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Teacher keeps youthful flare as career winds down

Physics+teacher+Jim+Stockton+teaches+his+students+how+to+use+dimensional+analysis.
Physics teacher Jim Stockton teaches his students how to use dimensional analysis.

Physics teacher Jim Stockton teaches his students how to use dimensional analysis.

Alicia Tan

Alicia Tan

Physics teacher Jim Stockton teaches his students how to use dimensional analysis.

Luke Starnes, Sports Editor

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Every morning before school, physics teacher Jim Stockton waits patiently in line at the local Whataburger. Nearly every time he orders, it’s a Whataburger with cheese, no onions, extra tomatoes and a little extra mustard. Even though jalapeño peppers affect him a little more than they used to, he still likes to throw on a couple extra to complete his burger. He’s not stopping that until his stomach just simply won’t let him.

Stockton takes his Whataburger mentality with him to his next destination: his job as a teacher here, where he has worked now for six years and where his career will come to an end at the conclusion of this school year. Stockton was diagnosed with bone cancer in 2003, but he fought through his first bout and returned to teaching. However, a second bout years later has left Stockton with a low energy level that has caused him to realize retirement is the best decision for both him and his students.

“Although my bone cancer is in remission, I know I only have a few years left,” Stockton said. “I always pledged that I never wanted to create a situation where the students weren’t getting the maximum effort from me, and if that came up, I would have to resign.”

Assistant Principal Jim Roe has been here since Stockton’s arrival, and he will be here for his departure. He said he’s always admired of Stockton’s ability to teach and connect with others, as well as his persistence. The administration tried to give Stockton a half schedule so he could go home and rest, but Stockton insisted on a full workload during his final year. Despite being absolutely drained of energy, Stockton was determined to get back to his students.

“He lets the kids keep him young and that is one of the secrets to teaching,” Roe said. “He’ll laugh and cut up because he’s all about that great relationship with kids. It will not be the same walking by that classroom door next year and not seeing him in there.”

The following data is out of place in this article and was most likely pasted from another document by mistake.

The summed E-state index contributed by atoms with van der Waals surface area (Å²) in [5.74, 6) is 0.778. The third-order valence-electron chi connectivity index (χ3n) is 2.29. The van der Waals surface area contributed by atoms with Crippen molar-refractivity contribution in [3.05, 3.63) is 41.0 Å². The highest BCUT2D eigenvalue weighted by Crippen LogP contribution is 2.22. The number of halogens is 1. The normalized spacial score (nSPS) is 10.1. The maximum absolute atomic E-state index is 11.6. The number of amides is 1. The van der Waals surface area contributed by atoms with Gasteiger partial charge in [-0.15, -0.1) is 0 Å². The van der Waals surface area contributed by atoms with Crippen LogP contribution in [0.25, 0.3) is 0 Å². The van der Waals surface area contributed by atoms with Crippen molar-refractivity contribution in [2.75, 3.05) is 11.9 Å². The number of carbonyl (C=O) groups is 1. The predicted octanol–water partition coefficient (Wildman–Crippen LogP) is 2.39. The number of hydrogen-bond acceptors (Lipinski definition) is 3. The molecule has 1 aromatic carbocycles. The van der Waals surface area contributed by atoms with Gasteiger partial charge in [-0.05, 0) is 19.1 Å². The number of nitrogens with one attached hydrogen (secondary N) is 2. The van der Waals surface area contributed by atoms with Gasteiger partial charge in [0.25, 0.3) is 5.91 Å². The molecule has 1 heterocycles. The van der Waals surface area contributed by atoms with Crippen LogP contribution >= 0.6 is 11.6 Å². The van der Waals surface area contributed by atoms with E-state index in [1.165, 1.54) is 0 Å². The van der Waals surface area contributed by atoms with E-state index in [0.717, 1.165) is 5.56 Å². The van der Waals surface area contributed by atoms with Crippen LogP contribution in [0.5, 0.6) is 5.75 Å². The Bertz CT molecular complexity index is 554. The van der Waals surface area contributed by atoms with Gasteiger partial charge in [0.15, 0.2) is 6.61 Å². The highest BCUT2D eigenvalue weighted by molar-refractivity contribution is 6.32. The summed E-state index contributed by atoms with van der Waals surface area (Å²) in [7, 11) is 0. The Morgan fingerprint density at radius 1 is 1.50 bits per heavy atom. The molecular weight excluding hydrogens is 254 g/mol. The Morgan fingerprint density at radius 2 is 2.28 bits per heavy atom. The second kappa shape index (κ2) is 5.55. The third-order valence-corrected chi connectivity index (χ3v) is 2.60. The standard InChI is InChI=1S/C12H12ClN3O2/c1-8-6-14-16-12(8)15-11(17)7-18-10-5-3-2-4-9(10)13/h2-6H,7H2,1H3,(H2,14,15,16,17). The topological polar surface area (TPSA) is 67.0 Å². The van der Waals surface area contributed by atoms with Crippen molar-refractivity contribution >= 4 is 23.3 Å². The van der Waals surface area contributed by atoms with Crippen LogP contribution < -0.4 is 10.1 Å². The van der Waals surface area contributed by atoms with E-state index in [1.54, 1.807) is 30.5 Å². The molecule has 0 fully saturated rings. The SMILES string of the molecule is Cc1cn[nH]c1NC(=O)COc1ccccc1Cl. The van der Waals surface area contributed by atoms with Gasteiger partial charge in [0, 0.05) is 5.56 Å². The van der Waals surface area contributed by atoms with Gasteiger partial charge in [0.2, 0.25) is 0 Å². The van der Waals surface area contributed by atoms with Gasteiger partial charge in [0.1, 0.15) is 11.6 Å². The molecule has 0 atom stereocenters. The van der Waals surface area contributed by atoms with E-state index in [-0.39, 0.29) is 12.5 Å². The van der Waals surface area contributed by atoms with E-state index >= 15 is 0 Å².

However, Stockton’s career hasn’t always been inside of the classroom. For years, he worked at Dow Chemical Company where he worked as a research chemist. At Dow, Stockton earned more in two weeks than he does now in a whole month as a teacher. But his career choice wasn’t about the money. After seeing the necessity of up-and-coming students with strong backgrounds in science, Stockton chose to resign in order to help students prepare for their futures. After a stretch as a curriculum planner for the district, he decided it was time to get into teaching.

“I liked the atmosphere, the character of the staff, as well as the mixture of students,” Stockton said. “Everything seemed really positive, and I feel I really made the right choice.”

Students and teachers who know Stockton acknowledge his sincere passion for teaching and his remarkable abilities to connect with students. His “Stockton-isms,” as students call them, bring out the humorous side in the always-jolly Stockton. He’ll call “bull-hockey” if you try to lie, and don’t think for a second that he won’t get onto you for “shooting the breeze.”

Math teacher Randal Cary said he has developed a strong relationship at school with Stockton. Cary recalls early on, when every time he would enter Stockton’s room, Stockton would inform the class it was Cary’s birthday. The joke reached the point where the class would wish Cary a happy birthday automatically, no matter what day it was. Through all of the good fun, Cary sees a man who truly connects with his students.

“I’ll miss his sense of humor and his positive outlook,” Cary said. “He demands and receives the respect of all students, and he motivates the students to ask why. He adds a personal relationship with students because he wants them to succeed.”

After retirement, Stockton is looking forward to reading (one of his favorites is the Harry Potter series) as well as traveling with his wife, Mary. Their favorite vacation spot is Lake Louis, Canada. They hope to spend time there and take cruises on rivers throughout Europe, a longtime dream of Stockton’s. But even after that final dismissal bell rings and the school year is out, Stockton won’t forget his favorite part about teaching.

“Seeing students catch on to a concept, I mean, there’s nothing like it,” Stockton said. “There’s something really special in the students’ eyes when something that wasn’t making sense all of a sudden does.”

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Teacher keeps youthful flare as career winds down